'Summer Group Show' at David Nolan; Anne Ryan at the Met
Slick, digitized graphics clutter our days with such meaningless insistence that even a short visit with the rudiments of picture-making—line and mass—gives pleasures that feel almost revelatory. Viewing this elegant, no-frills show (whose plain title suggests its reductive spirit) is a little like rereading Plato's discussion of forms.
The venerable Richard Artschwager, whose inclinations often run toward minimalism, provides the starting point in charcoal homages to the power of the pure line—like fluorescent tubes in the negative, his two black bars radiate a grayish glow. Sculptor Mel Kendrick brings a similar austerity into three dimensions with Double Core, a rough-hewn macquette; two halves of a wooden cube, each with an interior cone, whimsically balance atop the other with the appeal of a child's puzzle.
Other artists apply their geometric studies to the construction of systems. Barry Le Va's arrangements of heavily inked ovals, triangles, and connecting lengths are like diagrams for his better known floor sculptures, while Steve DiBenedetto's odd-angled enclosures, sketched with densely criss-crossing stanchions, create a kind of dream-state architecture. Elsewhere, gallerist David Nolan has perfectly positioned John Duff's marvelous plant-like towers—investigations, actually, into Kepler's conjecture about packing spheres—opposite the crowded cellular patterns, rendered in graphite, of Alexander Ross.
The most complex works belong to the mathematically inclined Jorinde Voigt. Her Symphonic Area variations, transforming musical ideas into visual elements, are masterpieces of imagination; penciled waves of parallel lines, resembling contorted staves, sweep across the paper under an array of symbols and annotations, all carefully constructed from a rich visual language of her own invention.
'The Prismatic Eye: Collages by Anne Ryan, 1948–1954' True inspiration didn't find Anne Ryan until she'd turned 58, in 1948, when she saw an exhibit of Kurt Schwitters's Merz collages. Like many a late bloomer making up for lost time, she worked at a feverish pace, producing in just six years more than 400 exquisitely gentle abstractions of cut-and-pasted material—an effort tragically curtailed by a fatal stroke.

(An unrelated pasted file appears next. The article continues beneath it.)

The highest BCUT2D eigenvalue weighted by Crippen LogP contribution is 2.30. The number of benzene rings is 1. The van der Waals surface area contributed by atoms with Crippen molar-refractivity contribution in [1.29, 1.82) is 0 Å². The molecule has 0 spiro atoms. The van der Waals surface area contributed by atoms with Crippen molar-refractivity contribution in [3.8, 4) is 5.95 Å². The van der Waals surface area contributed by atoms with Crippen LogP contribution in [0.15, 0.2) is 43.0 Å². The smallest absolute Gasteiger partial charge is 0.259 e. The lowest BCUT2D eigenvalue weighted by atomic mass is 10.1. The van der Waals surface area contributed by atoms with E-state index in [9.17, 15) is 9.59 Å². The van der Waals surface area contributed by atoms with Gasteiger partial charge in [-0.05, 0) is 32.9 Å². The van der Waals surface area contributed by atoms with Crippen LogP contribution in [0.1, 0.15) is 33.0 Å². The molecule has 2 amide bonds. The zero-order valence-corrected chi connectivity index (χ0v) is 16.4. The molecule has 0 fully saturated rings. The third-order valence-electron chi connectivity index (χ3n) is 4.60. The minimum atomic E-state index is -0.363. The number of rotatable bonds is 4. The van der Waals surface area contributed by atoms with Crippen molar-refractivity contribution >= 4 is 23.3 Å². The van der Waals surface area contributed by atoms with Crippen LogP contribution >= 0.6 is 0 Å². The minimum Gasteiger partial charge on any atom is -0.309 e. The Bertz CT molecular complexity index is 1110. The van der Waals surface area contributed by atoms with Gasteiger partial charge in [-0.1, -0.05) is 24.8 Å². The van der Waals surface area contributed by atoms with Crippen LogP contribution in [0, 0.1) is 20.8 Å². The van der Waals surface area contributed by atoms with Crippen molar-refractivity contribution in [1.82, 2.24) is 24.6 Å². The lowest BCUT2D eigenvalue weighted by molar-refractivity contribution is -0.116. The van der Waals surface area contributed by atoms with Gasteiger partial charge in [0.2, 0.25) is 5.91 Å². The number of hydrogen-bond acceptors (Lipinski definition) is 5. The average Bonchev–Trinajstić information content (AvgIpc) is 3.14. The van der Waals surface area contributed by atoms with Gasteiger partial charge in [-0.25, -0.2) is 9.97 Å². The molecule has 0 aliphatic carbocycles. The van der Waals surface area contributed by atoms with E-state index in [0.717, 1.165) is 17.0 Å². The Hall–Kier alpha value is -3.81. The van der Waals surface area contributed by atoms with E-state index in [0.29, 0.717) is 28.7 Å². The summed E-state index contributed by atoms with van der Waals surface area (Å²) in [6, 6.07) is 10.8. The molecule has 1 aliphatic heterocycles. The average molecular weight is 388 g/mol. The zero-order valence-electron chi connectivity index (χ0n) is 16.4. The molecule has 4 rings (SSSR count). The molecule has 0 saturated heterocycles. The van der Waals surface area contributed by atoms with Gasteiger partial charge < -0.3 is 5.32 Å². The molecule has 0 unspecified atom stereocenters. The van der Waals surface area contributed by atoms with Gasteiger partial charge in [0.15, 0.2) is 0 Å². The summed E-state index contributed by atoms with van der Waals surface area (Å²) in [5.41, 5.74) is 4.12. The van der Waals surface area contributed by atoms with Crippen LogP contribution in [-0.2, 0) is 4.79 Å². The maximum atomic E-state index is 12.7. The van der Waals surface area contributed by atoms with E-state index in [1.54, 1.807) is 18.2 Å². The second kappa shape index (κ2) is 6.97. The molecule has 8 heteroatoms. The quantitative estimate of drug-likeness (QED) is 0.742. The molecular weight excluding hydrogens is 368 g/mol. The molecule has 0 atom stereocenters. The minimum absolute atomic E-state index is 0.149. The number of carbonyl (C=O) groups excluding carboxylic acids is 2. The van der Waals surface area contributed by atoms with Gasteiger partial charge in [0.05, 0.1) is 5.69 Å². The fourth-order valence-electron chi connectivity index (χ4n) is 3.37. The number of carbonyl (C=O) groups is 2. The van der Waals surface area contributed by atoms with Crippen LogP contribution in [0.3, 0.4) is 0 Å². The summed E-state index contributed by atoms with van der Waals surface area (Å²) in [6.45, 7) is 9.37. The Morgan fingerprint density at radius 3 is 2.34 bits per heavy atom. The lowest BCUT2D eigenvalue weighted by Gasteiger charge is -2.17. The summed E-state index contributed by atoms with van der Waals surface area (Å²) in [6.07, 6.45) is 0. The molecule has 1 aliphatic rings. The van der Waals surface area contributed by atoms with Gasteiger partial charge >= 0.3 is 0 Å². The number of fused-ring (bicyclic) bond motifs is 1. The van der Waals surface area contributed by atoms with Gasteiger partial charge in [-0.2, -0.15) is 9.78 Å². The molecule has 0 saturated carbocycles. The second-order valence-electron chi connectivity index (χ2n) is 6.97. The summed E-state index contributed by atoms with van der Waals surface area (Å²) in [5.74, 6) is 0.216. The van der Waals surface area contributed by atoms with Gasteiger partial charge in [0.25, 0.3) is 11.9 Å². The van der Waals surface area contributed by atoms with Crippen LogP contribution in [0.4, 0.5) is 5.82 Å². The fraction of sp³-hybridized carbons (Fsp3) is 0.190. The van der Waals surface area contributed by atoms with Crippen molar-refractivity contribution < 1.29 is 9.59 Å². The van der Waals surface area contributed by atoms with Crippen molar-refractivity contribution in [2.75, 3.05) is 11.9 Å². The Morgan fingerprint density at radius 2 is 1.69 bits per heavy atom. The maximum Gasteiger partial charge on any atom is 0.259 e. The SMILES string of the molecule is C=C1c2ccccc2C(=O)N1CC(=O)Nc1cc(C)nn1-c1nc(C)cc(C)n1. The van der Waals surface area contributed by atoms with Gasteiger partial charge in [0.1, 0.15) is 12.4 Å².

The early efforts, copying Schwitters, included urban ephemera like bus tickets and sugar-cube wrappings, but Ryan soon adopted a softer style, patching together ragged and geometric snippings of fabric, cellophane, and specialty paper. Rejecting the ego-driven bigness of the New York School, she kept her compositions intimate and restrained, colored most often in pastel shades of red, blue, and beige. Tucked away in a far corner, this charming exhibit only confirms the long-standing fringe status of an artist who deserves far more attention. Metropolitan Museum of Art, 1000 Fifth Ave, 212-535-7710. Through September 6
'Julian Dashper (1960–2009): It Is Life' Make your way down a crumbling industrial stretch at the edge of Carroll Gardens, find a door that declares "No Trespassing," and ascend a metal staircase to a small, solemn room. Here, attached to the wall, a black cell phone will occasionally ring for several minutes. No one will answer it. The attempted connection comes from the future—specifically, New Zealand, always ahead of everybody, calendar-wise—but it suggests, too, an origin in the afterlife.
The concept, Future Call, belonged to Auckland native Julian Dashper, a widely admired artist of pointed wit who died last year at the age of 49, after a struggle with cancer. In the past, it was always Dashper who had dialed, but now his widow, Marie Shannon, is performing the piece as part of an appropriately stark memorial here, in a gallery devoted to minimalism. The rest of the show consists only of text—brief, written remembrances from friends and fellow artists that have been tacked up in rows.
The unadorned tribute was, in fact, at the center of Dashper's work, though often touching on satire. The artist recorded the sound of a Dan Flavin fluorescent tube for a piece titled Buzz, mimicked Kenneth Noland's target paintings, and produced a series of bare stretcher bars after studying at Donald Judd's Chinati Foundation. Needling art-world narcissism, he sometimes honored himself, in his simply titled Curriculum Vitae—now duplicated, without satire, by dozens who knew him. Dashper's influence was clearly far-reaching: His existence remains in the future. Minus Space, 98 4th Street, Brooklyn, 347-525-4628. Through September 4
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